Two large series have reported outcomes. In the first study, data was obtained from 1,320 Japanese patients. The Masaoka clinical stage was found to correlate well with prognosis of thymoma and thymic carcinoma. Patients with stage III thymoma underwent surgery and additional radiation therapy. Patients with stage IV thymoma were treated with radiation therapy or chemotherapy. For patients with stage III or stage IV thymoma, the 5-year survival rates were 93% for patients treated with total resection, 64% for patients treated with subtotal resection, and 36% for patients whose disease was inoperable. Prophylactic mediastinal radiation therapy did not appear to prevent local recurrences effectively in patients with totally resected stage III thymoma. Adjuvant therapy including radiation or chemotherapy did not appear to improve the prognosis in patients with totally resected stage III or stage IV thymoma.
In the second study, 1,334 patients diagnosed and treated between 1973 and 2005 were identified in a SEER database. At a relatively short median follow-up of 65 months, radiation therapy did not appear to increase the risk of cardiac mortality or secondary malignancy. Routine use of PORT did not appear to improve long-term survival.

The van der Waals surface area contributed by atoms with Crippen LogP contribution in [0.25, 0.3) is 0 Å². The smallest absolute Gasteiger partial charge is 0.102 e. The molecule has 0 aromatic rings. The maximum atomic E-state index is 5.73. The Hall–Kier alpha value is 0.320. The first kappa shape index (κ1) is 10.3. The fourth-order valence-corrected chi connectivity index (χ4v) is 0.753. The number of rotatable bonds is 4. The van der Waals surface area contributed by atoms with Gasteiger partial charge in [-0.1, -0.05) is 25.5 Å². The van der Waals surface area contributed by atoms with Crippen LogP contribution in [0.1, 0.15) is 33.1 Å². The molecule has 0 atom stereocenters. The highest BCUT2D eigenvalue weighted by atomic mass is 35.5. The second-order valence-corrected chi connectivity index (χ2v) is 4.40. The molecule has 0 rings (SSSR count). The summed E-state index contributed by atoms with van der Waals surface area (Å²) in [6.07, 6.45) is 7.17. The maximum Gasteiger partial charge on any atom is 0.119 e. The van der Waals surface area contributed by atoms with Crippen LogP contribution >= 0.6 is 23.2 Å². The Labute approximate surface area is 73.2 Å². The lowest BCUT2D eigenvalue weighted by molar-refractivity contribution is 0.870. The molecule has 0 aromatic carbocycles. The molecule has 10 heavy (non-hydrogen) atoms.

Most invasive thymomas have been found to be relatively sensitive to cisplatin-based combination chemotherapy regimens. The combinations that follow have reported objective response rates from 79% to 100% with subsequent resectability rates ranging between 36% and 69%:[13,14,15,16,17,18,19,21]
Long-term survival rates following induction chemotherapy and surgery with or without radiation therapy and consolidation chemotherapy have ranged from 50% at 4 years, 77% at 7 years and, respectively, 86% and 76% for stage III and IV patients at 10 years in different published series.[14,16,17,22]
However, similar results have been reported with preoperative radiation therapy without chemotherapy, particularly if great vessels are involved (5-year overall survival rate of 77% and 10-year OS rate of 59%).[23,24]
An intergroup trial conducted in the United States reported a predicted 5-year OS rate of 52% in 26 patients receiving the PAC chemotherapy regimen followed by radiation therapy without surgery.
The role of surgical debulking for patients with either stage III or stage IVA disease is controversial. Phase II data suggests that prolonged survival can be accomplished with chemotherapy and radiation therapy alone in many patients presenting with locally advanced or even metastatic thymoma. Therefore, the value of surgery may be questioned if complete, or at the very least, near complete extirpation cannot be accomplished.
Current Clinical Trials
Check for U.S. clinical trials from NCI's list of cancer clinical trials that are now accepting patients with stage III thymoma and stage IV thymoma. The list of clinical trials can be further narrowed by location, drug, intervention, and other criteria.